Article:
I recently received a Bubba Keg Convection Grill for evaluation purposes and have been putting it through its paces to see how it performs. After some initial struggles, I decided to use the first nice weekend day to stage a cookoff. "In this corner....weighing 50 pounds....the Bubba Keg Convection Grill...." You get the idea. I wanted to put this newcomer - this unknown, untested cooker - up against my tried and true Chargriller Smokin' Pro. A simple enough premise, but it lacked a little zing. I badly needed a hook. Then it came to me. I have been playing with all these new charcoals that Kingsford has introduced this season. I would do a showdown at High Noon between not only the cookers BUT the charcoal as well. It's a two-for Tuesday (except that it is a Saturday...meh)! I would pair the Bubba Keg Grill with the Kingsford with Hickory (reasons to be explained later) and the Chargriller with the Kingsford Competition Briquettes. The stage was set. The cage had been lowered onto the ring and this was to be a no-holds barred battle royale (Rick Flair where are you???).
The protein for the challenge was baby back ribs - one rack for each cooker. I loaded up my chimney with Competition Briquettes for the Chargriller, and I filled the fire bowl of the Bubba Keg Grill with Kingsford with Hickory. Each set of charcoal was fired at the same time. It took approximately 25 minutes for the chimney to reach the grey ash stage. The Bubba Keg took off much quicker, reaching 200 degrees in 5 minutes. However, the Bubba Keg proved to be tough to dial in. After initially spiking, it dropped and then quickly shot up over 300 degrees. At the 25 minute point when I dumped the chimney full of charcoal into the side fire box of the Chargriller, I was still tweaking the Bubba Keg's air flow to try and get it to settle down. At 35 minutes, the Chargriller was at a stable 225 degrees, while the Bubba Keg was still climbing towards 350 degrees with the damper all but totally shut down. The ribs were loaded onto each cooker, even though I was not comfortable with the high temperature of the Bubba Keg. As far as the hickory briquettes go, they put off a nice amount of hickory smoke. I was impressed with the basic premise of a natural wood infused charcoal. Shortly after the hour mark, I checked on the competition briquettes. They had burned down substantially more than a normal briquette would have at that point. I'm just guessing, but their higher burning temperature definitely results in a shorter life.
At the two hour point, the Bubba Keg had still not settled into a suitable smoking temperature. It was above 400 degrees at this point. I had played with the dampers to the point of frustration. Nothing was working. I had read up on this phenomenon before trying this experiment. If you miss your window on a kamado-style cooker, you will never get it back down to an appropriate temperature because they are so well insulated and efficient. This was definitely my experience. On the other hand, the Chargriller was chugging along like it always does at 225 degrees with a wide open damper. My only complaint was that I was burning much more charcoal than I usually did. At 2 and a half hours, I pulled the ribs from the Bubba keg and put them on the chargriller. I didn't want them to be ruined. It's good pork after all and should not be wasted. I chalked the failure of the experiment up to user error. The Bubba Keg is a completely different beast. Whatever you know about offset cookers, or any other style cooker, does not apply to a kamado style grill. I still have a LOT to learn.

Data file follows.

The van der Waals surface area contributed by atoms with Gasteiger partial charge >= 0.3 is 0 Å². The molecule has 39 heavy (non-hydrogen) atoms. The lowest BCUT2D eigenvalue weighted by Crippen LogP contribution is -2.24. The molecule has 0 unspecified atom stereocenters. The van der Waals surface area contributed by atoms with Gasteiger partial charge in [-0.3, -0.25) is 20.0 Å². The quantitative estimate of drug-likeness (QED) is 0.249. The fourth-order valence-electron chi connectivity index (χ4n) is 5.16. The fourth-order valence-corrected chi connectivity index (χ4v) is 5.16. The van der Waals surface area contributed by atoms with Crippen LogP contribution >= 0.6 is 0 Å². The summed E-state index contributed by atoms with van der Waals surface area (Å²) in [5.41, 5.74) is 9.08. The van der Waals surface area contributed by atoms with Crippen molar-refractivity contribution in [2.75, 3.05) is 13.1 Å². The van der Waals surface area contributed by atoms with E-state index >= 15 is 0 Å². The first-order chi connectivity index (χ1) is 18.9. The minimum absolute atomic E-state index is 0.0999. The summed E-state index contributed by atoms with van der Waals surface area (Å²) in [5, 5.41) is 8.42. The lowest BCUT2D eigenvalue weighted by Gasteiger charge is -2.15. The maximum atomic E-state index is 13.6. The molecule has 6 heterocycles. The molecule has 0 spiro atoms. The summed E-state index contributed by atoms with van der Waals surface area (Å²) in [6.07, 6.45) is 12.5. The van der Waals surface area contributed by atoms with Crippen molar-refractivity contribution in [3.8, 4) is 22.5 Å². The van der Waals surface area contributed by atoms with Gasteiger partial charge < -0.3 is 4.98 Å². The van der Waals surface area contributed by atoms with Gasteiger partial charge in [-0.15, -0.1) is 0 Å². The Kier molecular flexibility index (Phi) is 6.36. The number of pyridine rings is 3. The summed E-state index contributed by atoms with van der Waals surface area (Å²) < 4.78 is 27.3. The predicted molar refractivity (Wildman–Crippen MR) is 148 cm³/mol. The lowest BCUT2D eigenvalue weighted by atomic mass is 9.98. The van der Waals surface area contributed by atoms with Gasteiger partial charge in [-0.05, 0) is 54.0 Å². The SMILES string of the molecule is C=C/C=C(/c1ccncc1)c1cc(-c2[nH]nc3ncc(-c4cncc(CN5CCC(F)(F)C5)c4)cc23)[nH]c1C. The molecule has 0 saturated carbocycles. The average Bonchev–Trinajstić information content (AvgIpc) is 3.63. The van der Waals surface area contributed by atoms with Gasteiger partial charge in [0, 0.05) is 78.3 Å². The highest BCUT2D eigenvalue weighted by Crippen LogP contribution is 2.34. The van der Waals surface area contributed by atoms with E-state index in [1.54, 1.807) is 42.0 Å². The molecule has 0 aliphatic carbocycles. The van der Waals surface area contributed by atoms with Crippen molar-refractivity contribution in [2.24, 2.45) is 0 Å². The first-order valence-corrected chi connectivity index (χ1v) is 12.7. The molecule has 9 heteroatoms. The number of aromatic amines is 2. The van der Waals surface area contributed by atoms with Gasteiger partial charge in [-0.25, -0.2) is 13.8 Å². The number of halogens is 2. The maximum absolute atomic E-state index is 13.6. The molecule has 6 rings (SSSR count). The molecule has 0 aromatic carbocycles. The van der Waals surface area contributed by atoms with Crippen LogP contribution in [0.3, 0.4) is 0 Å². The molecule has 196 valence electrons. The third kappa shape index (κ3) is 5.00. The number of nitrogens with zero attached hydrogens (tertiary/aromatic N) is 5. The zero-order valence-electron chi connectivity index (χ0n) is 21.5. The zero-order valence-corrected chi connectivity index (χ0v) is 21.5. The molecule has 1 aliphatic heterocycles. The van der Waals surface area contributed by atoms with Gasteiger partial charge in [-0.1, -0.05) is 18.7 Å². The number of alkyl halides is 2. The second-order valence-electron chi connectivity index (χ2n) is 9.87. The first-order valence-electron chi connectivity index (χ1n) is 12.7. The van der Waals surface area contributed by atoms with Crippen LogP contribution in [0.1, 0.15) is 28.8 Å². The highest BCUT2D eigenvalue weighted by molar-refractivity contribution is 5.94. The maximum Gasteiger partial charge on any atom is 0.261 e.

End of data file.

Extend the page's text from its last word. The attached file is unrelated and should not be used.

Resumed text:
Kingsford Competition Charcoal is not great for long smokes. It is perfectly suited for high temp grilling. It has very little off flavors and leaves little ash. Kingsford with Hickory behaves much like regular Kingsford. It does work as advertised. The hickory flavor and smell carry through like they should. I don't know if they work as good as chips and chunks, but it is a passable substitute.
The Bubba Keg Convection Grill is unique. It does not behave like any other smoker (other than the Green Egg/Primo/etc.) I'm thinking it might be a great candidate for a BBQ guru. The limited amount of cooking surface is an issue. I have cooked a dozen baby back racks on a chargriller using rib racks. I'm guessing I could do three or four baby backs at the most on a Bubba Keg grill. Also, the Bubba Keg grill does not come with a diffuser plate of any variety, so you are stuck smoking over direct coals. This is far from ideal as far as smoking goes.
As a grill, the Bubba Keg Grill offers a lot in the high temp category. It is not difficult at all to get it up to 800 degrees. This is ideal for searing steaks, scallops, shrimp, or doing grilled pizza. However, if you want to do a half chicken or something that requires a moderate temperature and the ability to use indirect heat then the Bubba Keg fails pretty miserably. There is no way to cook indirectly on the Bubba Keg. It is direct heat or nothing because of the relatively small cooking surface and the design of the fire bowl. Previous to this experiment, I had tried to cook some Cornell chicken on the Bubba Keg. Cornell chicken requires basting every three to five minutes. Opening the lid of the Bubba Keg and basting the chicken resulted in flare ups every time and resulted in a really spikey temperature profile. Allowing for user error and inexperience, the Bubba Keg Grill seems to be a niche appliance, suitable for certain applications and not for others. I will continue to experiment and play with the Bubba Keg because I love the idea, but I'm not sure that it will be my go-to for smoked meats and indirect cooking. It may just be a really awesome, efficient grill.